Six Virginia residents have asked a federal court to draw new congressional districts for the state, arguing that the General Assembly has failed to enact a redistricting plan and won’t get the job done before the year ends.
A lawsuit filed Wednesday in U.S. District Court in Alexandria seeks to have a three-judge panel invalidate Virginia’s current congressional districts and draw a new map that would take effect for the 2012 elections. The plaintiffs reside in Northern Virginia, Fredericksburg, Richmond and Chesapeake.
The suit names the state board of elections, Gov. Bob McDonnell, Lt. Gov. Bill Bolling and Attorney General Ken Cuccinelli as defendants.
The politically divided General Assembly has failed to pass a congressional redistricting plan this year and leaders in both houses concede that no agreement will be reached this year, as required by the state constitution. House of Delegates Speaker Bill Howell, R-Stafford County, said last week that lawmakers will move quickly to pass a bill after the General Assembly convenes in January, when Republicans will have working majorities in both chambers.
But Alexandria attorney Gerald Hebert, who represents the plaintiffs in the lawsuit, said that will be too late because the state constitution requires the legislature to pass a redistricting plan in 2011. And, because of federal Voting Rights Act requirements, Virginia’s redistricting plan must get “preclearance” from the Department of Justice or a federal court. That could take at least 60 days and bump up against candidate filing deadlines, according to the lawsuit.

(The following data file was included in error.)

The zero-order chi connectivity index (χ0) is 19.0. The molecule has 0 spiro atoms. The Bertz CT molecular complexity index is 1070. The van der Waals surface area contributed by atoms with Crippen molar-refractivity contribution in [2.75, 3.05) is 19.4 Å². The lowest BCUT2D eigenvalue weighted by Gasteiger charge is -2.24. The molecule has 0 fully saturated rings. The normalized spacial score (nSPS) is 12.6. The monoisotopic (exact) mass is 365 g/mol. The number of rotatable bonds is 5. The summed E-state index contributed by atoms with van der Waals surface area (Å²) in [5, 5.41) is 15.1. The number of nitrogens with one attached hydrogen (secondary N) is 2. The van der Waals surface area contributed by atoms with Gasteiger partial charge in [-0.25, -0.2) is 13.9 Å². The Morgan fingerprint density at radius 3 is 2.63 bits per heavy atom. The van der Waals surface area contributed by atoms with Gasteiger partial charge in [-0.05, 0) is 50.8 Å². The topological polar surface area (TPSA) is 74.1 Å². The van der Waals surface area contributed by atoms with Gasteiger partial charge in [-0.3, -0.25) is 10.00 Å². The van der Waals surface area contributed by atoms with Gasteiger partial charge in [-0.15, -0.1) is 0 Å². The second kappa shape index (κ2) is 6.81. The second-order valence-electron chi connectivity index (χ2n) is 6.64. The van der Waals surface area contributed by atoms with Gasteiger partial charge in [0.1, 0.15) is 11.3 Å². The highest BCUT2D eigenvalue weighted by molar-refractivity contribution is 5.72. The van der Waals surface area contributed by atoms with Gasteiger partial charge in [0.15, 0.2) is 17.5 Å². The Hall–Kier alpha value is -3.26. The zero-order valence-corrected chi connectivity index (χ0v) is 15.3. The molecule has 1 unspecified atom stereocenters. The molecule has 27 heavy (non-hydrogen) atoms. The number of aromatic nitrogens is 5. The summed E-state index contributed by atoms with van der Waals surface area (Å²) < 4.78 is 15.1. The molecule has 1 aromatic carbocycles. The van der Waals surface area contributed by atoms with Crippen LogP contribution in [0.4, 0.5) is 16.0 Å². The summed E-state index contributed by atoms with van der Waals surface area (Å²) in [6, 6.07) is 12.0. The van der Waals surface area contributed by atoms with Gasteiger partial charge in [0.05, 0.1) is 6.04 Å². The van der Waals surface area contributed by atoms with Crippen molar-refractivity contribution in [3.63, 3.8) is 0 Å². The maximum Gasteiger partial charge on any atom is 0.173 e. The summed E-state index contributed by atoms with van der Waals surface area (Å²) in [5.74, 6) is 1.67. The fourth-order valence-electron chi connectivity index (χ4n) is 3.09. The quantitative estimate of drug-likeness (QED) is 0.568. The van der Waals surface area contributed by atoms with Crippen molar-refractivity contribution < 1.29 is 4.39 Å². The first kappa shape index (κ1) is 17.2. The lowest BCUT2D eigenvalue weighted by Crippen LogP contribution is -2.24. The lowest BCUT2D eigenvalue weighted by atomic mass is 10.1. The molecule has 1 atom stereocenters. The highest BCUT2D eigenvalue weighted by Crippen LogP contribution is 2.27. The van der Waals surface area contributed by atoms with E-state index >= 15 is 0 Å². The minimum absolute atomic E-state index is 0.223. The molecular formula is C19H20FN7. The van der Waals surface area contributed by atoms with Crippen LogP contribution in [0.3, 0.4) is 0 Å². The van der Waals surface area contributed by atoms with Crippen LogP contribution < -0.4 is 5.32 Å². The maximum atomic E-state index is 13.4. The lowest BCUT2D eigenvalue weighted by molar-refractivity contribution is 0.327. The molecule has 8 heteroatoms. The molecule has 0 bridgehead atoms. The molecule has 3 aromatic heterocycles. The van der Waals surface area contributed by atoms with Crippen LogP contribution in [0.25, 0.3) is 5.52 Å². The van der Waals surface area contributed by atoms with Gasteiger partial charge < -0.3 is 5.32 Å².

Hebert has represented Democrats at the state and national levels in redistricting matters. But Hebert said in a phone interview that the lawsuit filed Wednesday is not associated with the state Democratic Party or Senate Democrats, who lost their majority in last week’s elections.
Hebert said the plaintiffs live in districts that are “malapportioned” after the 2010 census.
The Senate and House passed competing redistricting plans earlier this year but have failed to reconcile differences between the proposals. The major disagreement involves the apportionment of black voters in two congressional districts between Richmond and Hampton Roads.
Roanoke also figures in the dispute. The House plan leaves the city in the 6th District, represented by Rep. Bob Goodlatte, R-Roanoke County. The district would extend east to Lynchburg and north through the Shenandoah Valley.
The Senate’s plan would put Roanoke in the 9th District, which extends to to far Southwest Virginia. Republican Morgan Griffith of Salem was elected to represent the district last year. Both plans have Salem in the 9th District.
– Michael Sluss